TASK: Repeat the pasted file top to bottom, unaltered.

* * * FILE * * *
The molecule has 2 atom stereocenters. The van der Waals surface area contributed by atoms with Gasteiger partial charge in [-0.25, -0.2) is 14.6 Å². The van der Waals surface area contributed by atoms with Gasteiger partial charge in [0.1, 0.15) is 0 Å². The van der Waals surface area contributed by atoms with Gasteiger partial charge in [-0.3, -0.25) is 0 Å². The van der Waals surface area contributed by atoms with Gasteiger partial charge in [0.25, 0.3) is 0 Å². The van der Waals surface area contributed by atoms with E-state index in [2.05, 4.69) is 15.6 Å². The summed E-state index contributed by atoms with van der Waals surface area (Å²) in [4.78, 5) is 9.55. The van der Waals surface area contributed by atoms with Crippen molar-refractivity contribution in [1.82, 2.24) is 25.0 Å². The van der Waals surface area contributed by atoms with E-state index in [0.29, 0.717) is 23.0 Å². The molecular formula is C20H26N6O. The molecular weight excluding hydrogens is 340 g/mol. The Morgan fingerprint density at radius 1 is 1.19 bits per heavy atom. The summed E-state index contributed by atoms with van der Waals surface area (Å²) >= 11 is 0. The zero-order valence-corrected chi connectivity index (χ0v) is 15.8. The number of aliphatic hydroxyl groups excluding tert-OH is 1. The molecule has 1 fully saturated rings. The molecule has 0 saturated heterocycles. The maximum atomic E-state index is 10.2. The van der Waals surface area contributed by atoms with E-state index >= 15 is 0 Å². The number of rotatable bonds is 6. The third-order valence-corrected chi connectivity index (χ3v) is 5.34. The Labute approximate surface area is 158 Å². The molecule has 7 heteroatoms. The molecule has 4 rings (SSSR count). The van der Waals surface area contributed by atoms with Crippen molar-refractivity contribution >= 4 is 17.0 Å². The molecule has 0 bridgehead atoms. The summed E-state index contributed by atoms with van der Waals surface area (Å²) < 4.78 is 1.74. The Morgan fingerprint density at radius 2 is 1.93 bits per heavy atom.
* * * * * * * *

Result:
The molecule has 2 atom stereocenters. The van der Waals surface area contributed by atoms with Gasteiger partial charge in [-0.25, -0.2) is 14.6 Å². The van der Waals surface area contributed by atoms with Gasteiger partial charge in [0.1, 0.15) is 0 Å². The van der Waals surface area contributed by atoms with Gasteiger partial charge in [-0.3, -0.25) is 0 Å². The van der Waals surface area contributed by atoms with Gasteiger partial charge in [0.25, 0.3) is 0 Å². The van der Waals surface area contributed by atoms with E-state index in [2.05, 4.69) is 15.6 Å². The summed E-state index contributed by atoms with van der Waals surface area (Å²) in [4.78, 5) is 9.55. The van der Waals surface area contributed by atoms with Crippen molar-refractivity contribution in [1.82, 2.24) is 25.0 Å². The van der Waals surface area contributed by atoms with E-state index in [0.29, 0.717) is 23.0 Å². The molecular formula is C20H26N6O. The molecular weight excluding hydrogens is 340 g/mol. The Morgan fingerprint density at radius 1 is 1.19 bits per heavy atom. The summed E-state index contributed by atoms with van der Waals surface area (Å²) >= 11 is 0. The zero-order valence-corrected chi connectivity index (χ0v) is 15.8. The number of aliphatic hydroxyl groups excluding tert-OH is 1. The molecule has 1 fully saturated rings. The molecule has 0 saturated heterocycles. The maximum atomic E-state index is 10.2. The van der Waals surface area contributed by atoms with E-state index >= 15 is 0 Å². The number of rotatable bonds is 6. The third-order valence-corrected chi connectivity index (χ3v) is 5.34. The Labute approximate surface area is 158 Å². The molecule has 7 heteroatoms. The molecule has 4 rings (SSSR count). The van der Waals surface area contributed by atoms with Crippen molar-refractivity contribution >= 4 is 17.0 Å². The molecule has 0 bridgehead atoms. The summed E-state index contributed by atoms with van der Waals surface area (Å²) < 4.78 is 1.74. The Morgan fingerprint density at radius 2 is 1.93 bits per heavy atom.